Thoughts on ELT, English and whatever else comes into my head
That’s how I’ll be signing off every email, Tweet, Facebook status update and autograph from now on.
Nicola Prentis, Award Winning Writer
Ah wait, no…
Nicola Prentis, Award Winning Writer
That’s not quite right either…
I hope no-one is expecting some modest post about how lucky I was to win and bashful protestations about my modest talent. No, no, none of that. I’ve never been in any doubt I would win, even before the shortlist was announced. Even before I pushed the publishers to nominate titles.
It’s not arrogance, although you can take it that way if you like. The Tomorrow Mirror is probably the most original story idea I’ve ever had. It is probably the most original I ever will have too. I know when my writing is good and when it’s not**. I can feel it when it’s working and it’s painfully clear when it’s not. When it’s flowing, it’s more like chanelling than writing. When it’s not, it’s like searching through sawdust for catshit. Even when you find what you’re looking for you wish you hadn’t.
So, other than my new sign off, what else will being an Award Winning Writer do for me?
Boost sales? Get me new book deals? Probably not.
Despite reader reviews like this one from a student in China, I expect Graded Readers will continue to be vastly underused in EFL classrooms and shamefully underpromoted by publishers.
I think the story is original and the ending is very educational. I learned we should not be opportunistic. We should be honest.
This student hasn’t just engaged at a grammar and vocabulary level, she or he’s thought about their place in the moral universe. Along the way on their imagination’s journey, I would bet they effortlessly picked up the new words “mirror”, “bruise” and the 18 others new to their level and reinforced the past simple tense (the book is Level 1).
Despite the fact stories are probably the most powerful tool, bar music, we have as humans to communicate anything and their incredible potential to teach and inspire, Graded Readers are barely even marketed by publishers. They’re in the catalogue and that’s about it. Sales are unsurprisingly uninspiring as a result. For ages, I couldn’t understand why go to the time and expense of producing something you don’t try to sell? And then I heard from a Greek language school owner that he often gets given Readers free from sales reps. So, the potential for me to earn out my advance is thwarted by the very people that pay me it.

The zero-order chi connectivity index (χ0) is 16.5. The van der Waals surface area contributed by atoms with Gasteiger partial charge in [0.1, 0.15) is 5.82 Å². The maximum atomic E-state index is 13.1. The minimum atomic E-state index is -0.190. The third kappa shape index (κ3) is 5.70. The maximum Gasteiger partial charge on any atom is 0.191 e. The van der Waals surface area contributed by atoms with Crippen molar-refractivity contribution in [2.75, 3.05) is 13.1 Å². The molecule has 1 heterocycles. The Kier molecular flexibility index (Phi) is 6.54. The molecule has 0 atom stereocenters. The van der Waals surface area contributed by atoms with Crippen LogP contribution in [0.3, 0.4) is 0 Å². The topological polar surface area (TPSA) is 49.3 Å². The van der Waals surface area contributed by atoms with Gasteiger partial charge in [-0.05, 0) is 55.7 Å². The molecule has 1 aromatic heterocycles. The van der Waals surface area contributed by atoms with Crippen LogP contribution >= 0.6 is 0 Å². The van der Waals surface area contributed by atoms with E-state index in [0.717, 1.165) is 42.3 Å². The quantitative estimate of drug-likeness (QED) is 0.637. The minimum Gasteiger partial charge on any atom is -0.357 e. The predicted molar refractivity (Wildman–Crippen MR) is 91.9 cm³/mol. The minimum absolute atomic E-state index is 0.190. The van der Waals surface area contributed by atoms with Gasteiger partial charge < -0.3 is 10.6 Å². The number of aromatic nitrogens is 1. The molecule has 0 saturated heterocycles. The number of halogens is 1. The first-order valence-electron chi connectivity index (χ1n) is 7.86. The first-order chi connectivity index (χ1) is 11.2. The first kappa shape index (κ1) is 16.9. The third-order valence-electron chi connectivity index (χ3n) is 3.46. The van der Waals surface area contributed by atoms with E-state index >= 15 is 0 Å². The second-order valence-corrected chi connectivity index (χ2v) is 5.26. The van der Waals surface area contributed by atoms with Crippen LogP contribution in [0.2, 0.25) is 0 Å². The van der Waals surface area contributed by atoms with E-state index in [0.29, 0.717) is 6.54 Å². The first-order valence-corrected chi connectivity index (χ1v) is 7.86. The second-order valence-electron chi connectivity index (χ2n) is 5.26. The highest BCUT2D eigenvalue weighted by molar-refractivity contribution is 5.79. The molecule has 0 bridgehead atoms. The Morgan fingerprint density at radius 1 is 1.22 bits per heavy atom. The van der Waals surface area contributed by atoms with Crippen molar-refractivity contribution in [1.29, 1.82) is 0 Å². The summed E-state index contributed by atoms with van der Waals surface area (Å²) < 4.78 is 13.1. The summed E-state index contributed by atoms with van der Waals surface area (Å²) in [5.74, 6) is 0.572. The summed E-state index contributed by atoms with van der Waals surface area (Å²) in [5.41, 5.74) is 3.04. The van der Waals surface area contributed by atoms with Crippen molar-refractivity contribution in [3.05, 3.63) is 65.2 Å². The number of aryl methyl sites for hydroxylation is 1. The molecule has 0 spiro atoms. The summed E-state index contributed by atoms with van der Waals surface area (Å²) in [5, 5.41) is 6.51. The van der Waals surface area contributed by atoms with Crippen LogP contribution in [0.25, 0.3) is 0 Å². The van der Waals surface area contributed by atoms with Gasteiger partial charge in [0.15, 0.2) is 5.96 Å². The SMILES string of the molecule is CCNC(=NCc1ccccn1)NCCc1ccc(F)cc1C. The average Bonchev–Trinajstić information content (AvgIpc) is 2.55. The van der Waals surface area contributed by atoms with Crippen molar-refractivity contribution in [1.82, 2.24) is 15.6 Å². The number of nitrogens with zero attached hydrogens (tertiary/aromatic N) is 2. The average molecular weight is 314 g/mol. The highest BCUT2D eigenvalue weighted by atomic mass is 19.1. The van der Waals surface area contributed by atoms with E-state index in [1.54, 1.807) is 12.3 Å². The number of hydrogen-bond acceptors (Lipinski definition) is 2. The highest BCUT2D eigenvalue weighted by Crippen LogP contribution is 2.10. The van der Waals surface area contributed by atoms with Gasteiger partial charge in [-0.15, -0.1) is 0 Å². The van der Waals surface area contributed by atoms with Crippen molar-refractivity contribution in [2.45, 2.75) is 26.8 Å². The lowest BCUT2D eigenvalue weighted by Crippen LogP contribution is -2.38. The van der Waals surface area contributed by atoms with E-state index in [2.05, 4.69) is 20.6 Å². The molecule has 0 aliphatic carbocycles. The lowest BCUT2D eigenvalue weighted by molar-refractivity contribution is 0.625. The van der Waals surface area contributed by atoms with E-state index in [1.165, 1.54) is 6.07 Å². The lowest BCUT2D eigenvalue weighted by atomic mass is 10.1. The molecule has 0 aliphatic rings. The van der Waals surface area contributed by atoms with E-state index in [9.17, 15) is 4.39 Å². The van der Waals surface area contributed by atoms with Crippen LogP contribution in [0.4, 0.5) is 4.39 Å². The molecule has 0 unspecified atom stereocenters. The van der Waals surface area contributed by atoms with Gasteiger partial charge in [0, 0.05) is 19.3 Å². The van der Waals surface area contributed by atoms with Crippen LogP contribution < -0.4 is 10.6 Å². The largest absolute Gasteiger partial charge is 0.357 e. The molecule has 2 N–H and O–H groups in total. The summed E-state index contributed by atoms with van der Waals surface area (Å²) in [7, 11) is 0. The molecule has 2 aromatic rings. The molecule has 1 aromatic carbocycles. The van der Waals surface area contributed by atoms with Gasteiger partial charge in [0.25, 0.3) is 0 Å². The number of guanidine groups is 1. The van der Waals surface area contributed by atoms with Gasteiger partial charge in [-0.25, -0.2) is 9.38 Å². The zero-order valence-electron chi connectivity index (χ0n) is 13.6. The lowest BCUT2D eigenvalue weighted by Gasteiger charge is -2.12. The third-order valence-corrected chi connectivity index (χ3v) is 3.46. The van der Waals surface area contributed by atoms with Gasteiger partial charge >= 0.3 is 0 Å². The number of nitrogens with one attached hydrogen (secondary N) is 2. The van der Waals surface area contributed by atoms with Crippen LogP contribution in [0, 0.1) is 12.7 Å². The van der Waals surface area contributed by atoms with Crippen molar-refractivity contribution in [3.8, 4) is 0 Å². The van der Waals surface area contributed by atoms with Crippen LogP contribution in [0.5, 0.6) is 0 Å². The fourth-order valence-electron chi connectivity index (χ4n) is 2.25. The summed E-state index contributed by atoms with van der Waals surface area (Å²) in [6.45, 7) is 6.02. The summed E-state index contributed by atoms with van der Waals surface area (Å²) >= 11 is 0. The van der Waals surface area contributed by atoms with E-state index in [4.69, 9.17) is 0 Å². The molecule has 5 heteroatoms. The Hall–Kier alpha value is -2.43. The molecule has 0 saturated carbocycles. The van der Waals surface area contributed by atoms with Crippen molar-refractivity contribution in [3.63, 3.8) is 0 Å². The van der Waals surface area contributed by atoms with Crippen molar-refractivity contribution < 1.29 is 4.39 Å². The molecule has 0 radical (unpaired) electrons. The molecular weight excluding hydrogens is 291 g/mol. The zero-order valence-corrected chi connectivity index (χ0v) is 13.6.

What is the marketing budget going on?
Grammar and vocabulary vehicles with some study skills thrown in aka course books. All of which are pretty much the same; they just have different covers. They make more money than Readers of course (100% more than the ones given away for nothing) because mostly Readers will be one per school library whereas course-books are one per student. But, if Readers were marketed differently, in fact if they were marketed at all, so that teachers knew the huge potential for using them in class, maybe they would sell in greater volumes.
Pearson have just spent a lot of money on, in my opinion, quite a slick ad for their new testing scale. It’s up there with plenty of big brand name ad campaigns and I wonder why an ELT company hasn’t attempted something this pro looking before.
Advertising works – we know it does. Pearson knows it does. So why are they only applying it to one product? You wouldn’t need to convince people of much to sell stories. Stories have driven mankind for our entire existence, from cave paintings to the Bible to opera to Harry Potter. We’re already pretty sold on them. Testing someone’s level of English is a much harder sell because most people don’t learn a language for fun nor do they joyfully assess it with a test. They mostly do it as a chore – an expensive, time consuming, spirit sapping chore. All an ad campaign needs to do is remind people how big a part stories play in their lives and you’d scoop up customers.
As for me, I’ve got another Reader out next month or so and another one – a brilliant one – that I can’t get comissioned by any of the publishing houses because they’re all focused on the digital version of their dull, samey coursebook. Except now it’s called a Learning Platform or something. The world yawns with me and the last Graded Readers, possibly ever, roll off the presses as we speak.
Marcos Benevides is perhaps a lone man standing in the nuclear desert of Graded Reading with his fantastic Choose Your Own Adventure Graded Readers. I’m sceptical about self publishing as I’m not convinced potential customers would know where to find Readers or even that they should be looking for them. Without an ad campaign I can’t see how to do it although maybe there’s a way to do it virally.
So, I’m going to put my next Reader out on Wattpad and see what happens. That seems like as good a way as any to find a direct link to customers and then after that, maybe I can make something of it.
Giving away my own book for free will certainly rankle less than hearing that publishers are.
** This post for example has only one very good line in it. The rest is merely competent but the last line works well.